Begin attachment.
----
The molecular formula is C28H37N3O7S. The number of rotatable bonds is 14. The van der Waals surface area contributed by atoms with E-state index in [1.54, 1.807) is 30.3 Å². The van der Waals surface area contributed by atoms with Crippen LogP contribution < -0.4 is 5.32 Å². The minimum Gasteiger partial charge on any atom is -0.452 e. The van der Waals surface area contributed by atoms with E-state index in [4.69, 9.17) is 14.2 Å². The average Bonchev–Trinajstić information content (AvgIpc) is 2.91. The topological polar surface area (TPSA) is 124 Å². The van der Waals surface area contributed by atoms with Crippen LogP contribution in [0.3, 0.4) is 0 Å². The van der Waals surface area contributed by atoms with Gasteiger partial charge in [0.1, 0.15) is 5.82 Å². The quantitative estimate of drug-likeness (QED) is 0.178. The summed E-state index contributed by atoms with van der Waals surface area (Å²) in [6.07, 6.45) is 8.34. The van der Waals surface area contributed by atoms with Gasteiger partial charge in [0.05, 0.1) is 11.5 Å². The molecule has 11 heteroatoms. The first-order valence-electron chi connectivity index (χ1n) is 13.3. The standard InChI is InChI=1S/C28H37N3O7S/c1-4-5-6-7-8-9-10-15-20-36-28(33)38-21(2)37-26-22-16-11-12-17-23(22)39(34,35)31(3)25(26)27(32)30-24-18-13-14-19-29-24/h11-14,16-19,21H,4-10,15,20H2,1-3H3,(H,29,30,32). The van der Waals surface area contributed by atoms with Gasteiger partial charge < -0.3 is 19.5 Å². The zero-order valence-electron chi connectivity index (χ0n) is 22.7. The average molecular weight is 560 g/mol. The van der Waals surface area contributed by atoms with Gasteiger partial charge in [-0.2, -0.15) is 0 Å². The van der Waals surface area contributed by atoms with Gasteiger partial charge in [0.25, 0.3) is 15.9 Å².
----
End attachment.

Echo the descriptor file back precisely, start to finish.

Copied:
The molecular formula is C28H37N3O7S. The number of rotatable bonds is 14. The van der Waals surface area contributed by atoms with E-state index in [1.54, 1.807) is 30.3 Å². The van der Waals surface area contributed by atoms with Crippen LogP contribution < -0.4 is 5.32 Å². The minimum Gasteiger partial charge on any atom is -0.452 e. The van der Waals surface area contributed by atoms with E-state index in [4.69, 9.17) is 14.2 Å². The average Bonchev–Trinajstić information content (AvgIpc) is 2.91. The topological polar surface area (TPSA) is 124 Å². The van der Waals surface area contributed by atoms with Crippen LogP contribution in [0.3, 0.4) is 0 Å². The van der Waals surface area contributed by atoms with Gasteiger partial charge in [0.1, 0.15) is 5.82 Å². The quantitative estimate of drug-likeness (QED) is 0.178. The summed E-state index contributed by atoms with van der Waals surface area (Å²) in [6.07, 6.45) is 8.34. The van der Waals surface area contributed by atoms with Gasteiger partial charge in [0.05, 0.1) is 11.5 Å². The molecule has 11 heteroatoms. The first-order valence-electron chi connectivity index (χ1n) is 13.3. The standard InChI is InChI=1S/C28H37N3O7S/c1-4-5-6-7-8-9-10-15-20-36-28(33)38-21(2)37-26-22-16-11-12-17-23(22)39(34,35)31(3)25(26)27(32)30-24-18-13-14-19-29-24/h11-14,16-19,21H,4-10,15,20H2,1-3H3,(H,29,30,32). The van der Waals surface area contributed by atoms with Gasteiger partial charge < -0.3 is 19.5 Å². The zero-order valence-electron chi connectivity index (χ0n) is 22.7. The average molecular weight is 560 g/mol. The van der Waals surface area contributed by atoms with Gasteiger partial charge in [-0.2, -0.15) is 0 Å². The van der Waals surface area contributed by atoms with Gasteiger partial charge in [0.25, 0.3) is 15.9 Å².